By Michael G. Ankerich
Destiny turns a dime, or so says the old Pam Tillis tune.
Three months ago, in early May, I thought my weeks ahead were inked into my calendar. I was busy working on my new book, Hairpins and Dead Ends , and packing the house for a move across town.
A phone call changed all that! Welcome to Mi Vida Loca . . . and my television debut.
On the line was Sandra Alvarez, a producer for Ghost Inside My Child, a Lifetime Movie Network series. She talked about me coming to Los Angeles later in May to film a scene for an upcoming episode that would air in the fall.
The company was developing a story around a 17-year-old teenager in Minnesota who, since the age of 12, believed that the spirit of silent film actress Lucille Ricksen lived within her. The crew had gone on location to Minnesota to film Amy and her mother and father in their home. The crew was then returning to Hollywood where Amy and Theresa, Amy’s mother, would visit some spots that might trigger memories.
Sandra was interested in filming a scene in Los Angeles where I meet Amy and Theresa and tell them about my research into the life and tragic death of Lucille Ricksen.
I devoted a chapter to Lucille in my book Dangerous Curves atop Hollywood Heels. I have also written about her in Lucille Ricksen: Sacrificed to Hollywood, this blog. The story of the teenage actress who became a leading woman overnight has stayed with me since I dove into the details of her short life and tragic death.
Lucille’s mother, Ingeborg, brought Lucille and brother Marshall to Hollywood to seek fame and fortune on the silver sheets around 1920. Lucille was 10 years old. Success came to the youngster. She played a happy-go-lucky juvenile in the serial The Adventures of Edgar Pomeroy for Goldwyn.
In three short years, Lucille became trapped and exploited in the industry’s publicity machine. Overnight, she went from being a 13-year-old spunky kid doing what she loved to a 16-year-old leading lady, portraying all the struggles of adulthood. Those dramas spilled over into her private life.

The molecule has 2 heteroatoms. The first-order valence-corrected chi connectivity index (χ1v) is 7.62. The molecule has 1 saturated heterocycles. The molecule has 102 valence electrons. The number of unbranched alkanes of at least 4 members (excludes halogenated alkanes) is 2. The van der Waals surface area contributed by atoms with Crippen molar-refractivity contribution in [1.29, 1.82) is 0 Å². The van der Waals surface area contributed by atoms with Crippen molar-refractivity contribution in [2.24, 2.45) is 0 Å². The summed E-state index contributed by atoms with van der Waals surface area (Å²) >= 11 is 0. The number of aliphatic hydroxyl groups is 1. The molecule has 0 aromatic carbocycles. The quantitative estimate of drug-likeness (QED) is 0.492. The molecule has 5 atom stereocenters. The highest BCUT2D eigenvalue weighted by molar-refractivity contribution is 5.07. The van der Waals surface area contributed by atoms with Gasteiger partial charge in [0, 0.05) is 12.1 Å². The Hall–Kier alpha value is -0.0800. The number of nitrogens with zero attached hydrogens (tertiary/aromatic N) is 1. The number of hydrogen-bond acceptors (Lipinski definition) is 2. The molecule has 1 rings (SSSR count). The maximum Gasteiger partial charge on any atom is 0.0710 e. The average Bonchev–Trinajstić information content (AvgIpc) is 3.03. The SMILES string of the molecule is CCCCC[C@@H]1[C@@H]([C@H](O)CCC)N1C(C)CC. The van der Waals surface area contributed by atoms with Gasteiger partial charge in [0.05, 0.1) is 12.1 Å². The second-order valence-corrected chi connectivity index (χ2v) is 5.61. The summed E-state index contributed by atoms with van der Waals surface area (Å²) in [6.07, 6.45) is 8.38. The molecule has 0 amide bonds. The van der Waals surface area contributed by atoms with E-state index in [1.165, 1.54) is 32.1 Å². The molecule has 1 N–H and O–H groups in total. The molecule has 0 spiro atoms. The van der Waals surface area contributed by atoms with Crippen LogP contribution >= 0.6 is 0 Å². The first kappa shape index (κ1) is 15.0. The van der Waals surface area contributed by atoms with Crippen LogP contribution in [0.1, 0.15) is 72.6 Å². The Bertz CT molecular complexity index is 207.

In one year, Lucille completed 10 feature films. Exhausted from her work, the actress disappeared behind closed doors in her Hollywood home. Ingeborg kept vigil. One morning, the emotionally drained mother collapsed and died across Lucille’s sick bed. Less than a month later, the broken-hearted actress joined her mother in death.
After all these years, the lingering question has not been answered. How did the young actress really die? Tuberculosis? Exhaustion? Botched abortion?
The invitation to meet Amy and to appear on the show had all the elements that intrigued me: a walk into the supernatural; a look back at early Hollywood; and contact with someone intensely interested in old Hollywood. But reincarnation? I had given little thought to the subject over the years. I, too, feel pulled to Hollywood, especially the Hollywood of the 1920s. For some unexplainable reason, it feels like home to me when I am out there in the middle of all of it. Does a spirit who lived there in that time now reside in me? If I were to even ask the question, my Baptist roots would wrap around me and yank me down the backslidden trail. Now, as an Episcopalian, I have room for exploration and wonder.
In the end, I decided to venture out to Hollywood and meet Amy and her mother. (Click here to read more about my most recent Hollywood adventure). I even filmed a scene for the show. Sandra, the producer, asked where I thought we could shoot our scene. I suggested the old Biltmore Hotel in downtown Los Angeles. Built in 1923, the grand hotel is steeped in Hollywood history. It provided the perfect setting for our meeting.
Sandra insisted that I not meet the Pierces until we filmed our scene. That way, our conversation would be fresh and spontaneous. As the cameras rolled, Amy and Theresa walked in and we introduced ourselves. CUT! The action then moved to a table where, for the next 30 minutes or so (it seemed like days), I told Amy about my research. I asked her questions; she asked me questions. It was everything Lucille!
When our work was done at the Biltmore, the crew took us to a deli for lunch. In the afternoon, we drove into Hollywood, to the home where Lucille died in 1925. The crew filmed Amy and her mother walking down the street, across the yard, and onto the front porch.
Amy was overwhelmed. She said she had definitely been in the house. It was in the front left room where she insisted she died almost 90 years before.
Meeting Amy and her mother was the highlight of my 2014 adventure to Hollywood. Amy has the glamour and look of old Hollywood. Her mother was fun to be around, down to earth, and engaging.
Does the spirit of Lucille Ricksen, who died so tragically from mistreatment in a profession she loved, live on in a 17-year-old teenager living quietly in Minnesota. That is a question, my friends, that I can’t answer. Decide for yourself.
Mark your calendars for August 23, only weeks away. Tune in to see this haunting episode of Ghost Inside My Child on Lifetime Movie Network, hear Amy tell her story, see my television debut (that is, if I don’t end up a face on the cutting room floor). Visit the show’s website and read my revealing interview with Amy in an upcoming blog entry.